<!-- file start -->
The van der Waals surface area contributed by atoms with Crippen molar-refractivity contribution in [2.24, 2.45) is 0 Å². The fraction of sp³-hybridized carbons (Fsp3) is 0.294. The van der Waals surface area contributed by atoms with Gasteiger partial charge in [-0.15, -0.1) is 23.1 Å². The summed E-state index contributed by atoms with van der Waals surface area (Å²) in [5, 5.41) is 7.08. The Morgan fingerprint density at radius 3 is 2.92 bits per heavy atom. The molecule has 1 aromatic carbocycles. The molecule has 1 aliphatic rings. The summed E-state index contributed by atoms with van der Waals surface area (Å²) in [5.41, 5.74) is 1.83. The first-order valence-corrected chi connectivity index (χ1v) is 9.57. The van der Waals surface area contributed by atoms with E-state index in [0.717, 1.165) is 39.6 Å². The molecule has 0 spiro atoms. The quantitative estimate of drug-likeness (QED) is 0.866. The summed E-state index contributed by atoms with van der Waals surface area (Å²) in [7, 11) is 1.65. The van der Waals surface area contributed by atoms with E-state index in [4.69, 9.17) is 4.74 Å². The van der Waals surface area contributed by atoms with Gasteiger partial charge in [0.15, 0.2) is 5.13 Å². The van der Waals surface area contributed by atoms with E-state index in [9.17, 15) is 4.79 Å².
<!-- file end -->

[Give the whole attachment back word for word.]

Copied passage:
The van der Waals surface area contributed by atoms with Crippen molar-refractivity contribution in [2.24, 2.45) is 0 Å². The fraction of sp³-hybridized carbons (Fsp3) is 0.294. The van der Waals surface area contributed by atoms with Gasteiger partial charge in [-0.15, -0.1) is 23.1 Å². The summed E-state index contributed by atoms with van der Waals surface area (Å²) in [5, 5.41) is 7.08. The Morgan fingerprint density at radius 3 is 2.92 bits per heavy atom. The molecule has 1 aromatic carbocycles. The molecule has 1 aliphatic rings. The summed E-state index contributed by atoms with van der Waals surface area (Å²) in [5.41, 5.74) is 1.83. The first-order valence-corrected chi connectivity index (χ1v) is 9.57. The van der Waals surface area contributed by atoms with E-state index in [0.717, 1.165) is 39.6 Å². The molecule has 0 spiro atoms. The quantitative estimate of drug-likeness (QED) is 0.866. The summed E-state index contributed by atoms with van der Waals surface area (Å²) in [7, 11) is 1.65. The van der Waals surface area contributed by atoms with E-state index in [4.69, 9.17) is 4.74 Å². The van der Waals surface area contributed by atoms with Gasteiger partial charge in [0.15, 0.2) is 5.13 Å². The van der Waals surface area contributed by atoms with E-state index in [9.17, 15) is 4.79 Å².